Strong renewable power generation leads to zero coal fired power for 55 hours

Strong renewable power generation leads to zero coal fired power for 55 hours

The UK went 55 hours without coal fired power last week, as a result of strong renewable generation, mainly in the forms of solar and wind. Additionally, the UK experienced low demand for both gas and power while the ‘mini-heat wave’ saw temperatures increase to almost 28 degrees. There has been a huge shift over towards renewable generation, and a sharp drop in coal fired power being generated in the UK.

Eggborough power station to close in September after missing out on capacity market contract

Eggborough power station to close in September after missing out on capacity market contract

Eggborough, one of the UK’s largest coal power stations, is set to close before the end of the year as it’s become less and less economical to generate power. The power station is capable of generating power from biomass as well as coal, however after failing to obtain a Capacity Market contract in the last round of auctions. Many of the UK’s gas and coal fired power plants rely heavily on winning Capacity Market contracts in order to remain profitable, however Eggborough have missed out this time round, causing its imminent closure.

Gas from Norwegian Troll field helps UK meet gas demand

Gas from Norwegian Troll field helps UK meet gas demand

Norway’s largest gas field lies on the Norwegian Continental Shelf in the North Sea. The Troll gas field has the ability to produce enough gas to supply almost 40% of the UK’s annual gas demand. The UK is the largest importer of Norwegian gas, closely followed by Germany and France. While the UK gas market is adapting to the loss of Rough – the UK largest offshore gas storage facility – the Troll gas field is anticipated to make up for some of that loss.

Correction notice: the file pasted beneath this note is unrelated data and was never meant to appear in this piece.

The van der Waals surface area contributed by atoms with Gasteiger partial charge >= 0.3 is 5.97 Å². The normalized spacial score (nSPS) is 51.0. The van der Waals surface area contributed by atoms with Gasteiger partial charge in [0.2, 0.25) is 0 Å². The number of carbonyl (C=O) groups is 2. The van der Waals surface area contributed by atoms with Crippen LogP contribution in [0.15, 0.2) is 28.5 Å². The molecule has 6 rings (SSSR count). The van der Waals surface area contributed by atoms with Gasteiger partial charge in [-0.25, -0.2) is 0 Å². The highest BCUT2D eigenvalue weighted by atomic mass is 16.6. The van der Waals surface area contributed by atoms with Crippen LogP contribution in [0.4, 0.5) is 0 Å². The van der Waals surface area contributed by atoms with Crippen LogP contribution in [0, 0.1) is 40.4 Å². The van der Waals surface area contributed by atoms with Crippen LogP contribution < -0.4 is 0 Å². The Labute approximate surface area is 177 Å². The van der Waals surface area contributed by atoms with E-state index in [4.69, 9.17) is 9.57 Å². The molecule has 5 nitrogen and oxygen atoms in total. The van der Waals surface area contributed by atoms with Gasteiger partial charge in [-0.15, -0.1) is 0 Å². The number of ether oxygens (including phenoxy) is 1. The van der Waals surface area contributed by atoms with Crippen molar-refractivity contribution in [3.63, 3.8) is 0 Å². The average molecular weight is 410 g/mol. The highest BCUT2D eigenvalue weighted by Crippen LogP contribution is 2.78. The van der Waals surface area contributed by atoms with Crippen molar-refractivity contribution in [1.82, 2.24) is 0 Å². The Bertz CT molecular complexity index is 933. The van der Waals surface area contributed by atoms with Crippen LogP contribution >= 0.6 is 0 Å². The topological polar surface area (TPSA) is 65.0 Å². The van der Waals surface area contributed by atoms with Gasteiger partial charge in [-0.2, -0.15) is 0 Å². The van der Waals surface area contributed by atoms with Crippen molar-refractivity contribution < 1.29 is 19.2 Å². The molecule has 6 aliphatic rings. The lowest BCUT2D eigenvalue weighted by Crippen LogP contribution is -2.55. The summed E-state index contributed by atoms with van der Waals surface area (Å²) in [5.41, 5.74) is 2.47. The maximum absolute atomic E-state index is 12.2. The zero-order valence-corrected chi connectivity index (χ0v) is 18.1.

The first year of capacity market has started. What does this mean for UK power supply?

The first year of capacity market has started. What does this mean for UK power supply?

This winter will be the first winter that promises the delivery of power through the Capacity Market (CM) scheme. The scheme which currently sits under the Electricity Market Reform (EMR) aims to increase UK power generation and capacity during peak hours and periods of system stress. Initially the CM scheme was to be introduced in October 2018, however due to tight supply over last winter (winter 16/17), the Government brought the delivery date forward by 1 year.

Production begins at two new gas fields off the coast of the Shetland Islands

Production begins at two new gas fields off the coast of the Shetland Islands

The first gas has been extracted from new gas fields, located just off the coast of the Shetland Islands. The two fields, named Edradour and Glenlivet are estimated to provide around 1.9 million barrels of oil and gas equivalent in 2018. This comes at a time when gas supply in the UK is below normal as the largest offshore storage site Rough is closed, leaving only cushion gas to be withdrawn over the next few years.

Energy Intensive Industries exemption scheme delayed until 2018

Energy Intensive Industries exemption scheme delayed until 2018

The department for Business Energy & Industrial Strategy has delayed the implementation of the Energy Intensive Industries (EII) exemption scheme once again, after the April 2017 expected start date was not met. The changes in Government, and discussion with the European Commission have caused the delay in enforcing the new legislation, however a new start date has been proposed for the 1st January 2018. This means that the BEIS will be required to have the new calculations, etc published and ready by the end of October, which has led many to believe the start date will be pushed back once again.

Hinkley Point C nuclear power station faces further delays

Hinkley Point C nuclear power station faces further delays

Construction on Hinkley Point C nuclear power station has only recently begun, however it has already been announced that costs will increase by around £1.5 billion, with a potential for a 15 month delay for completion at site. Hinkley Point C has caused much controversy over the last 10 years, and as such the news is quite unwelcome. Originally, the power station was to be powering the UK by this upcoming Christmas, however after recent announcements, power generation will not be taking place for another 10 years.